This is what Najib said at the open house: “The history of MAS was fraught with, I would say, horrendous decisions in the past. I’m not going down that road but that was a nightmare that was inflicted upon MAS that was done by one of my predecessors.
“But I will put it right. I will make sure MAS recovers and becomes one of the leading airlines in the world,” said Najib to applause from thousands in the audience present at the event. How ironic that is when the latest problems occurred during his time entirely.
P GUNASEGARAM says that Malaysia Airlines has been repeatedly grounded by poor management, not by the alleged inefficiency of its staff. E-mail: firstname.lastname@example.org.
2011–2014: Third unprofitability, 2014 aircraft losses
MAS recorded a stunning net loss of RM2.52 billion in 2011, which was the largest in its company history, due to rising fuel costs and mismanagement. A major restructuring saw the appointment of a new CEO, Ahmad Jauhari Yahya, in September 2011. One of the first initiatives to stop the losses was a rationalisation of the network. The company suspended services to Surabaya, Karachi, Dubai, Dammam and Johannesburg.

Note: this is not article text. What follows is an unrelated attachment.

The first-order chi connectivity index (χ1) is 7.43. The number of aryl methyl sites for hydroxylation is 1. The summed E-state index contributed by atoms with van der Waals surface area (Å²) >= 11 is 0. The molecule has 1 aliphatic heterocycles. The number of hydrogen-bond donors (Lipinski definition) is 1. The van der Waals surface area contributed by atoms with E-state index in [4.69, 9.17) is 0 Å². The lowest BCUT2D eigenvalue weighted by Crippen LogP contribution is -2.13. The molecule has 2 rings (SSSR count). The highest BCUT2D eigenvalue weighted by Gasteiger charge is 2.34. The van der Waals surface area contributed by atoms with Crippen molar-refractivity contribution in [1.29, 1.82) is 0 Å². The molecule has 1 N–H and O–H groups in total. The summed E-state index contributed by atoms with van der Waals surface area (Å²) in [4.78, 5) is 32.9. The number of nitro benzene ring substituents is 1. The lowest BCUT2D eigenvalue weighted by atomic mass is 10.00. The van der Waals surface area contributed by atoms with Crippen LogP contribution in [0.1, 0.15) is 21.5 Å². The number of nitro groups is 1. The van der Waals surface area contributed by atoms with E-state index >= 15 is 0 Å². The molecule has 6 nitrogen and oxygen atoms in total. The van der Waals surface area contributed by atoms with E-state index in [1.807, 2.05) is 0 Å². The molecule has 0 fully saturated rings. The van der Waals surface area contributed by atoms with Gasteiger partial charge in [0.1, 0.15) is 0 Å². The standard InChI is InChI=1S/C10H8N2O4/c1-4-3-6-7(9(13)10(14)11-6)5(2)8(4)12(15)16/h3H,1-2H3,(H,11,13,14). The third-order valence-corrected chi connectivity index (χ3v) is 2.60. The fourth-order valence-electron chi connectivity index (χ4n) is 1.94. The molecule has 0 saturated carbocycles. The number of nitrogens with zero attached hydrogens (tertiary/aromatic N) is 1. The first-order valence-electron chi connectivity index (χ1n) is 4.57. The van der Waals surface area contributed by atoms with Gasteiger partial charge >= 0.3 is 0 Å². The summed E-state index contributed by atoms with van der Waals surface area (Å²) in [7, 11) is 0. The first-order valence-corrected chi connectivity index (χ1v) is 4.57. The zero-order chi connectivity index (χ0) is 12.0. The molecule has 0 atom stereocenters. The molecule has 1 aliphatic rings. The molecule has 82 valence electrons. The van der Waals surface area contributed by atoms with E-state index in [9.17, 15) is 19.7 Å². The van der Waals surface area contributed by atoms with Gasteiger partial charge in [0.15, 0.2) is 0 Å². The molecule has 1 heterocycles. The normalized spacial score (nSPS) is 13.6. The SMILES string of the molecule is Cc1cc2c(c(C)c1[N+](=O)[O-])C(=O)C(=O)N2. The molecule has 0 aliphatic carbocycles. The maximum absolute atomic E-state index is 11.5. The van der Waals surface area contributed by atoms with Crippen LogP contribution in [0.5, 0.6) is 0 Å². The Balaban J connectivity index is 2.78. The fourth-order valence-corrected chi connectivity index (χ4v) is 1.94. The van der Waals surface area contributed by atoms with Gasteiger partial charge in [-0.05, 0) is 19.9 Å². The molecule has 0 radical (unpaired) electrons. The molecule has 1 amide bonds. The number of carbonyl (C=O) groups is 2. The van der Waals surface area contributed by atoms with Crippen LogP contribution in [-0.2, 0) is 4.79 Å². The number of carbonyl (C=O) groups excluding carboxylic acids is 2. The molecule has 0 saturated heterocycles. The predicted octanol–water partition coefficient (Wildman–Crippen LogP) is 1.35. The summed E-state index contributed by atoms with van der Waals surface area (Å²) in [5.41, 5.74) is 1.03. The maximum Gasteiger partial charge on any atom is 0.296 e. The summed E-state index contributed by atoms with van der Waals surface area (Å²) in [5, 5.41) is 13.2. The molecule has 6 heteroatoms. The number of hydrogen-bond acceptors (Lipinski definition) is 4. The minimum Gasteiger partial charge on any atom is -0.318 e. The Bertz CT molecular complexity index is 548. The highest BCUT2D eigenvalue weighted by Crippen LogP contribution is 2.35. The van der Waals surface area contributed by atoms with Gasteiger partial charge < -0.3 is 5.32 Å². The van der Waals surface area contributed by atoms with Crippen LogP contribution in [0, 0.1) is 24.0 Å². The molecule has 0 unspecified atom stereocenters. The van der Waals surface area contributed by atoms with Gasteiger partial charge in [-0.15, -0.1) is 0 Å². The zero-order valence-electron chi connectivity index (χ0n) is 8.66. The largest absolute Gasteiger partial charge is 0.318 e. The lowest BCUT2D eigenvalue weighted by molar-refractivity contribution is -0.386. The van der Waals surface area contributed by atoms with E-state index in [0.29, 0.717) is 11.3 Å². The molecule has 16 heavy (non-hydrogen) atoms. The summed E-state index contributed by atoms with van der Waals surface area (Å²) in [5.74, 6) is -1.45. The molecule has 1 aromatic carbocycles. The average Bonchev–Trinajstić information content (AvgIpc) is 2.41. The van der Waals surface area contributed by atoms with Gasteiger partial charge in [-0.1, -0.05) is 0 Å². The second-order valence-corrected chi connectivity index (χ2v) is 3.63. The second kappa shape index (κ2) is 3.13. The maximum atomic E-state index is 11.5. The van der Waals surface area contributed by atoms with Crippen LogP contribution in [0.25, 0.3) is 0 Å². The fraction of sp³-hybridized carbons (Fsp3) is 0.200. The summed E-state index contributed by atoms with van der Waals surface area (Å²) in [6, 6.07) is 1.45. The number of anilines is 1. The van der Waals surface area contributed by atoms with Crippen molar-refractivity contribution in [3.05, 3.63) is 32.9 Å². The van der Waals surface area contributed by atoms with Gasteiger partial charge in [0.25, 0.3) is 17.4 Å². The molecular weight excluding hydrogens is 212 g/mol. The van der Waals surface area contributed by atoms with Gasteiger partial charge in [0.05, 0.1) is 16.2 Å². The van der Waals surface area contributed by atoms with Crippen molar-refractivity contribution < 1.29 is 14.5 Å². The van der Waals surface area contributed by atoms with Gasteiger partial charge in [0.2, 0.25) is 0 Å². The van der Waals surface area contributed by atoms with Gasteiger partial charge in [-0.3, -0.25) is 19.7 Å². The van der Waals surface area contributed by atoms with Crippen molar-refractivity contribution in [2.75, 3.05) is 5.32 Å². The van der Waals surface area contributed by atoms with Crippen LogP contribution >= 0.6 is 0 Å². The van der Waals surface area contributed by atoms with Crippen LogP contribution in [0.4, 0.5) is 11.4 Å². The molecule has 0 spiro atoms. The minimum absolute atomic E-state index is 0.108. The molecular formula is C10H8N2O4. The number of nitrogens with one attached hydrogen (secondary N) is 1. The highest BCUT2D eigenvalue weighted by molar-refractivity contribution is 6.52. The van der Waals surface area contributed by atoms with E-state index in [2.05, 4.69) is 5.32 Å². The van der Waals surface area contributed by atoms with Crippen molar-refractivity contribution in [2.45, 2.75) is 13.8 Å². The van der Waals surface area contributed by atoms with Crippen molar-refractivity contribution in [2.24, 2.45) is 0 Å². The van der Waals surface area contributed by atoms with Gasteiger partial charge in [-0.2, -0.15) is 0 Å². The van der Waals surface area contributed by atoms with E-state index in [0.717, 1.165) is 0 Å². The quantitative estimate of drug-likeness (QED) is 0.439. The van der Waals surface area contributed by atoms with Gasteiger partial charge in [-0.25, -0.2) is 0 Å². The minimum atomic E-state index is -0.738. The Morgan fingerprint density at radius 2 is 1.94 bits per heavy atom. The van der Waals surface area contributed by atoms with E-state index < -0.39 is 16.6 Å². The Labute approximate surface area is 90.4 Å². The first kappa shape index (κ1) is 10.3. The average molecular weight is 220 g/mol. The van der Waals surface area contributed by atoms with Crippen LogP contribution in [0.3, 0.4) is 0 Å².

In February 2013, MAS reported a net profit of RM51.4mil for the fourth quarter. The airline’s improved financial performance last year was mainly attributable to its route rationalisation programme, which saw an overall 8% reduction in ASK. This was matched by a marginal 1% reduction in revenue to RM13.76bil in 2012 and seat factor holding at 74.5%. The reduced ASK also helped MAS register a corresponding 14% decrease in expenditure.
The airline struggled to cut costs in order to compete with a wave of new, low-cost carriers in the region. The airline lost RM443.4 million (US$137.4 million) in the first quarter of 2014. The second quarter—the first in the aftermath of Flight 370’s disappearance – saw a loss of RM307.04 million (US$97.6 million), which represented a 75% increase over losses from the second-quarter of 2013. As a result, MAS has not made a profit since 2010. In the previous three years, the airline had booked losses of: RM1.17 billion (US$356 million) in 2013, RM433 million in 2012, and RM2.5 billion in 2011. Industry analysts expect MAS to lose further market share and face a challenging environment to stand out from competitors while addressing their financial plight. The company’s stock, down as much as 20% following the disappearance of Flight 370, had fallen 80% over the previous five years, which contrasts with a rise in the Malaysian stock market of about 80% over the same period.